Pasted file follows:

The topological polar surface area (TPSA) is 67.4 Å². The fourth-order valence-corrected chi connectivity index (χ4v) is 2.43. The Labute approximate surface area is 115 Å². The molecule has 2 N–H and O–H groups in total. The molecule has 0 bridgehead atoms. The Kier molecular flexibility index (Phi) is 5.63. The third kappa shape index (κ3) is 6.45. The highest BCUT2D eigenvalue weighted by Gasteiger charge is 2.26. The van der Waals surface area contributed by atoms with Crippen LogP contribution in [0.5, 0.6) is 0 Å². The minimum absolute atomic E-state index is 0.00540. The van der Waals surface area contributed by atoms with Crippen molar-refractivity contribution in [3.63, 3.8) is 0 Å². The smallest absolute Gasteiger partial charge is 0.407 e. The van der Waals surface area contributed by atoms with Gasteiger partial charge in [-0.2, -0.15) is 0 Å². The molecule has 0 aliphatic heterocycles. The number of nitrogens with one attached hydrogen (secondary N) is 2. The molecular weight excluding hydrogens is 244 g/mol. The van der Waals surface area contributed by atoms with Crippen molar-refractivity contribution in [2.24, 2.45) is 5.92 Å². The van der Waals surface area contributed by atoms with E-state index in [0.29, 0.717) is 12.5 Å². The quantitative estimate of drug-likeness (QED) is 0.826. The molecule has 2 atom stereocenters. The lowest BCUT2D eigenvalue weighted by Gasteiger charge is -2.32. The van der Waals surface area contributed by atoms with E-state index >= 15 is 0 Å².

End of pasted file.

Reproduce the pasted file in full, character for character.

The topological polar surface area (TPSA) is 67.4 Å². The fourth-order valence-corrected chi connectivity index (χ4v) is 2.43. The Labute approximate surface area is 115 Å². The molecule has 2 N–H and O–H groups in total. The molecule has 0 bridgehead atoms. The Kier molecular flexibility index (Phi) is 5.63. The third kappa shape index (κ3) is 6.45. The highest BCUT2D eigenvalue weighted by Gasteiger charge is 2.26. The van der Waals surface area contributed by atoms with Crippen LogP contribution in [0.5, 0.6) is 0 Å². The minimum absolute atomic E-state index is 0.00540. The van der Waals surface area contributed by atoms with Crippen molar-refractivity contribution in [3.63, 3.8) is 0 Å². The smallest absolute Gasteiger partial charge is 0.407 e. The van der Waals surface area contributed by atoms with Gasteiger partial charge in [-0.2, -0.15) is 0 Å². The molecule has 0 aliphatic heterocycles. The number of nitrogens with one attached hydrogen (secondary N) is 2. The molecular weight excluding hydrogens is 244 g/mol. The van der Waals surface area contributed by atoms with Crippen molar-refractivity contribution in [2.24, 2.45) is 5.92 Å². The van der Waals surface area contributed by atoms with E-state index in [0.29, 0.717) is 12.5 Å². The quantitative estimate of drug-likeness (QED) is 0.826. The molecule has 2 atom stereocenters. The lowest BCUT2D eigenvalue weighted by Gasteiger charge is -2.32. The van der Waals surface area contributed by atoms with E-state index >= 15 is 0 Å².